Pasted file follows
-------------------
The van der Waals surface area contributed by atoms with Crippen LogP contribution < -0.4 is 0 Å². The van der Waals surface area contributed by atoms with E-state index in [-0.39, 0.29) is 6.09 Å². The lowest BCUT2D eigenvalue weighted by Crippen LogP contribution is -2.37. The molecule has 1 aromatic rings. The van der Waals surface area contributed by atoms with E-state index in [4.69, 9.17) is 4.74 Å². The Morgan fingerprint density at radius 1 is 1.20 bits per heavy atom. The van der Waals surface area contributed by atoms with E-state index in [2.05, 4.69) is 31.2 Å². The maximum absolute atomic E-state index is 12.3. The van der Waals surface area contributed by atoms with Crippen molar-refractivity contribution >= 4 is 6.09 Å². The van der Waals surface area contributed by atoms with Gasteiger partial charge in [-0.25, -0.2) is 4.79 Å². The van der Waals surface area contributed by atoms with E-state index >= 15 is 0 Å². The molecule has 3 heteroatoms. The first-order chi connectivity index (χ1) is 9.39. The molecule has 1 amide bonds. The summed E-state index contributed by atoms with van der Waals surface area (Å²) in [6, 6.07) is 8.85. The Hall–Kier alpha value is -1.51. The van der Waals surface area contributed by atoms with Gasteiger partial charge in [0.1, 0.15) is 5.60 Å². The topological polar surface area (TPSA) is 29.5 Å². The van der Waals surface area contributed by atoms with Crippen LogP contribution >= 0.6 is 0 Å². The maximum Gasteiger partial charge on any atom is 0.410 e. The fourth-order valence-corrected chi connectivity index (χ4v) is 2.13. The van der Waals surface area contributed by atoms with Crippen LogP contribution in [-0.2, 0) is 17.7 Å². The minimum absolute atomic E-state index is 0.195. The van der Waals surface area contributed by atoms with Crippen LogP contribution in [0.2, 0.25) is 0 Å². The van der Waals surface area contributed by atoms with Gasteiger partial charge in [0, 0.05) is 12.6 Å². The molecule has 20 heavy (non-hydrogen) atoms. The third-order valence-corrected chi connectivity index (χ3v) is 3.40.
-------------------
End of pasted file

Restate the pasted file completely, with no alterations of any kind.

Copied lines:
The van der Waals surface area contributed by atoms with Crippen LogP contribution < -0.4 is 0 Å². The van der Waals surface area contributed by atoms with E-state index in [-0.39, 0.29) is 6.09 Å². The lowest BCUT2D eigenvalue weighted by Crippen LogP contribution is -2.37. The molecule has 1 aromatic rings. The van der Waals surface area contributed by atoms with E-state index in [4.69, 9.17) is 4.74 Å². The Morgan fingerprint density at radius 1 is 1.20 bits per heavy atom. The van der Waals surface area contributed by atoms with E-state index in [2.05, 4.69) is 31.2 Å². The maximum absolute atomic E-state index is 12.3. The van der Waals surface area contributed by atoms with Crippen molar-refractivity contribution >= 4 is 6.09 Å². The van der Waals surface area contributed by atoms with Gasteiger partial charge in [-0.25, -0.2) is 4.79 Å². The van der Waals surface area contributed by atoms with E-state index >= 15 is 0 Å². The molecule has 3 heteroatoms. The first-order chi connectivity index (χ1) is 9.39. The molecule has 1 amide bonds. The summed E-state index contributed by atoms with van der Waals surface area (Å²) in [6, 6.07) is 8.85. The Hall–Kier alpha value is -1.51. The van der Waals surface area contributed by atoms with Gasteiger partial charge in [0.1, 0.15) is 5.60 Å². The topological polar surface area (TPSA) is 29.5 Å². The van der Waals surface area contributed by atoms with Crippen LogP contribution >= 0.6 is 0 Å². The maximum Gasteiger partial charge on any atom is 0.410 e. The fourth-order valence-corrected chi connectivity index (χ4v) is 2.13. The van der Waals surface area contributed by atoms with Crippen LogP contribution in [-0.2, 0) is 17.7 Å². The minimum absolute atomic E-state index is 0.195. The van der Waals surface area contributed by atoms with Crippen LogP contribution in [0.2, 0.25) is 0 Å². The van der Waals surface area contributed by atoms with Gasteiger partial charge in [0, 0.05) is 12.6 Å². The molecule has 20 heavy (non-hydrogen) atoms. The third-order valence-corrected chi connectivity index (χ3v) is 3.40.